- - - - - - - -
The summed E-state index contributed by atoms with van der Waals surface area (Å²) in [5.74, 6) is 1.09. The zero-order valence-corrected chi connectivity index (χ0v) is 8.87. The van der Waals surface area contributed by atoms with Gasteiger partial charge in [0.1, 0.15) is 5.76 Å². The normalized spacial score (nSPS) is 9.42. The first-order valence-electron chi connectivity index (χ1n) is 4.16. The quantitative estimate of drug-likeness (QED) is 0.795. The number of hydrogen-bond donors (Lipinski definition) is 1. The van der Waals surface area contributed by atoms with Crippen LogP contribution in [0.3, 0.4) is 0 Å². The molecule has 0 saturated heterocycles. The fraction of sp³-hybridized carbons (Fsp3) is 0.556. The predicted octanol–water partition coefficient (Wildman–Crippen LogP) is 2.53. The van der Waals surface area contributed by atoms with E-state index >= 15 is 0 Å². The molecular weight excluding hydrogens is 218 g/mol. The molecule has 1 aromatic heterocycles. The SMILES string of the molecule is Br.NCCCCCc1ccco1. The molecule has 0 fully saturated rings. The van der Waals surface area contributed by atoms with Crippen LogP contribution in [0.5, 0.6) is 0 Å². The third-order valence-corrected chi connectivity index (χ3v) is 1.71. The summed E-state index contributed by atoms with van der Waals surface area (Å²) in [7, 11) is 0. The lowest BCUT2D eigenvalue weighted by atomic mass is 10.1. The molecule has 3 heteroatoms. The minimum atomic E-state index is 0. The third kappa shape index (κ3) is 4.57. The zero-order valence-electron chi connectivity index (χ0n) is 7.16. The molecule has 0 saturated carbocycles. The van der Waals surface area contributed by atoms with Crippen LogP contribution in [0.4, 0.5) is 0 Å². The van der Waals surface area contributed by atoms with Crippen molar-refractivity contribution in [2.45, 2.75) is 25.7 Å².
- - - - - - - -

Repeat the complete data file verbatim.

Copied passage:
The summed E-state index contributed by atoms with van der Waals surface area (Å²) in [5.74, 6) is 1.09. The zero-order valence-corrected chi connectivity index (χ0v) is 8.87. The van der Waals surface area contributed by atoms with Gasteiger partial charge in [0.1, 0.15) is 5.76 Å². The normalized spacial score (nSPS) is 9.42. The first-order valence-electron chi connectivity index (χ1n) is 4.16. The quantitative estimate of drug-likeness (QED) is 0.795. The number of hydrogen-bond donors (Lipinski definition) is 1. The van der Waals surface area contributed by atoms with Crippen LogP contribution in [0.3, 0.4) is 0 Å². The molecule has 0 saturated heterocycles. The fraction of sp³-hybridized carbons (Fsp3) is 0.556. The predicted octanol–water partition coefficient (Wildman–Crippen LogP) is 2.53. The van der Waals surface area contributed by atoms with E-state index >= 15 is 0 Å². The molecular weight excluding hydrogens is 218 g/mol. The molecule has 1 aromatic heterocycles. The SMILES string of the molecule is Br.NCCCCCc1ccco1. The molecule has 0 fully saturated rings. The van der Waals surface area contributed by atoms with Crippen LogP contribution in [0.5, 0.6) is 0 Å². The third-order valence-corrected chi connectivity index (χ3v) is 1.71. The summed E-state index contributed by atoms with van der Waals surface area (Å²) in [7, 11) is 0. The lowest BCUT2D eigenvalue weighted by atomic mass is 10.1. The molecule has 3 heteroatoms. The minimum atomic E-state index is 0. The third kappa shape index (κ3) is 4.57. The zero-order valence-electron chi connectivity index (χ0n) is 7.16. The molecule has 0 saturated carbocycles. The van der Waals surface area contributed by atoms with Crippen LogP contribution in [0.4, 0.5) is 0 Å². The van der Waals surface area contributed by atoms with Crippen molar-refractivity contribution in [2.45, 2.75) is 25.7 Å².